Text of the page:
Certain cardiovascular risk factors―uncontrolled hypertension, smoking after age 35, and heart disease―are contraindications for OC use.Note 37 Other cardiovascular risk factors, such as obesity, are not contraindications, but may be associated with an increased risk of adverse events. Although the CHMS data demonstrated a lower prevalence of cardiovascular risk factors among OC users than non-users, the former were considerably younger. It is not clear if the difference in cardiovascular risk can be attributed solely to the age gap between the groups, because the CHMS sample is not large enough to attain statistical significance for most calculations. As more CHMS cycles become available, sample sizes and statistical power will increase.

Potential side effects and adverse events associated with OCs may be influenced by estrogen dose and progestin type. For example, cancer risk or adverse cardiovascular events may be related to estrogen dose,Note 12,Note 20,Note 42 so reducing EE may lower rates of these adverse events. After 2010, OCs containing 50 mcg or more of EE ceased to be available in CanadaNote 32; currently, only OCs containing 35 mcg or less of EE are available. CHMS data covering the 2007-to-2011 period show that virtually all (99%) Canadian OC users were taking formulations with 35 mcg or less of EE: one third were using formulations with less than 30 mcg. Younger women, who presumably would be healthier and have fewer cardiovascular risk factors, were more likely than women aged 35 to 49 to be taking OCs with less than 30 mcg of EE. Similarly, other research showed that newer products, which tend to contain less EE, are more often taken by younger womenNote 35; older women, with potentially higher risk profiles, continue to take higher EE-dose formulations.

The impact of different progestins on risk and side effect profiles is controversial. Some experts consider levonorgestrel to be the safest,Note 10,Note 11 with the lowest risk of OC-associated VTE. Others contend that no appreciable difference exists in VTE risk between any of the progestins.Note 15,Note 16,Note 43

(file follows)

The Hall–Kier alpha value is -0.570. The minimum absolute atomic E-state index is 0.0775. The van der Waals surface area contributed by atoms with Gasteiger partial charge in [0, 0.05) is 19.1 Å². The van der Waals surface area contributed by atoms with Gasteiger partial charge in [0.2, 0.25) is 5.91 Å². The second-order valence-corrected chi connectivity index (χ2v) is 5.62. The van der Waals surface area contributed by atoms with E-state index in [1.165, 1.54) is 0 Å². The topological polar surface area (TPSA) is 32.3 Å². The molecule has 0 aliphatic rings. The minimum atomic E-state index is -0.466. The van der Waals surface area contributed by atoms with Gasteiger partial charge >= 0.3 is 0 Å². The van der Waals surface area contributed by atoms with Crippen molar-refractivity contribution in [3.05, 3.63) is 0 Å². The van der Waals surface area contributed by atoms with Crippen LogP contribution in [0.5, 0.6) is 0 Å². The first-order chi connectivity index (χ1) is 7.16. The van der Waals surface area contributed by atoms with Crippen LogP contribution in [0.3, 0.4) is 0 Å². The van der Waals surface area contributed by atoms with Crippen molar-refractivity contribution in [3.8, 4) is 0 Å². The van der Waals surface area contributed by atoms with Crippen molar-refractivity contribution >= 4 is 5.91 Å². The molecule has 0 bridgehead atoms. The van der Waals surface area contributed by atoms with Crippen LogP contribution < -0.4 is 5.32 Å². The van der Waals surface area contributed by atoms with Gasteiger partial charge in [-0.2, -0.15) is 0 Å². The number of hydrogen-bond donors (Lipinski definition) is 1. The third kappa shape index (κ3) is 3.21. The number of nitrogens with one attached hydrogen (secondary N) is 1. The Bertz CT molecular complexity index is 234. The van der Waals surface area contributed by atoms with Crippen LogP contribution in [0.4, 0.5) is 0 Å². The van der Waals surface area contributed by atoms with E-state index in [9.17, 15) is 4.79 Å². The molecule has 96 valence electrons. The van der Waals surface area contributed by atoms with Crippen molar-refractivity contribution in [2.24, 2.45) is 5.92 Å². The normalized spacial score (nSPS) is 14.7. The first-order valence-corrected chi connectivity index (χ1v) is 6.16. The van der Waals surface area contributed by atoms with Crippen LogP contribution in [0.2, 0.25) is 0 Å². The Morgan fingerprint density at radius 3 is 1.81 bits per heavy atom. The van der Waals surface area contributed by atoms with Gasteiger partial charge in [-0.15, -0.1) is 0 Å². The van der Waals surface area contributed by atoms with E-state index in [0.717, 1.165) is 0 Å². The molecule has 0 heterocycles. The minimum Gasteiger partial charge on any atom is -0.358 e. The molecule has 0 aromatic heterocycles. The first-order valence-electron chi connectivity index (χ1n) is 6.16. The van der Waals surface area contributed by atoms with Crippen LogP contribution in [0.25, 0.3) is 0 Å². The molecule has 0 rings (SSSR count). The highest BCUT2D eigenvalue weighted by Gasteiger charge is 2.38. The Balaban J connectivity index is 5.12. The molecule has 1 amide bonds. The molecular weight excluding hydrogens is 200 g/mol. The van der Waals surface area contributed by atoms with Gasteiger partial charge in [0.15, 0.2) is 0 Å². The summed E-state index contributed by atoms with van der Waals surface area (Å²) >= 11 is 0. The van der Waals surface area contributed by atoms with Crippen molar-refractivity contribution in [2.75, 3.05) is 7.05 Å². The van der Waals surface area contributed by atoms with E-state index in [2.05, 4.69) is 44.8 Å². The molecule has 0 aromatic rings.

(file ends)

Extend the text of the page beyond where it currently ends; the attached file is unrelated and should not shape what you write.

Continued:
According to the CHMS data, the progestins most commonly taken were levonorgestrel and norgestimate. The CHMS findings by progestin type are comparable to administrative prescription data from British Columbia,Note 22 but are less consistent with prescribing patterns in other countries.Note 44

Limitations

The results of this analysis should be interpreted in the context of several limitations. The data are self-reported, and so are susceptible to recall bias. Logistical and budgetary constraints restricted the number of CHMS collection sites and sample sizes.Note 27 Consequently, this analysis occasionally used more general covariate categories than desirable. As well, the CHMS does not collect data on some relevant covariates, such as pregnancy intentions, recent pregnancy/birth, use of other contraceptive methods, duration of OC use, indications for OC use, breastfeeding, and insurance coverage. Small sample sizes may result in the analysis being underpowered to detect statistically significant differences. Although survey weights ensured that the sample is representative of the target population, bias may exist if the use of medications by respondents and non-respondents differed systematically.

Conclusion

This analysis provides a basis for examining trends in the use of OCs by Canadian women. The results also allow for international comparisons. This is the first national, population-based study to provide detailed sociodemographic and cardiovascular risk information about Canadian OC users and the types of OCs they take. As additional CHMS data become available in the future, it will be possible to combine cycles for a more detailed and ongoing analysis of OC use in Canada.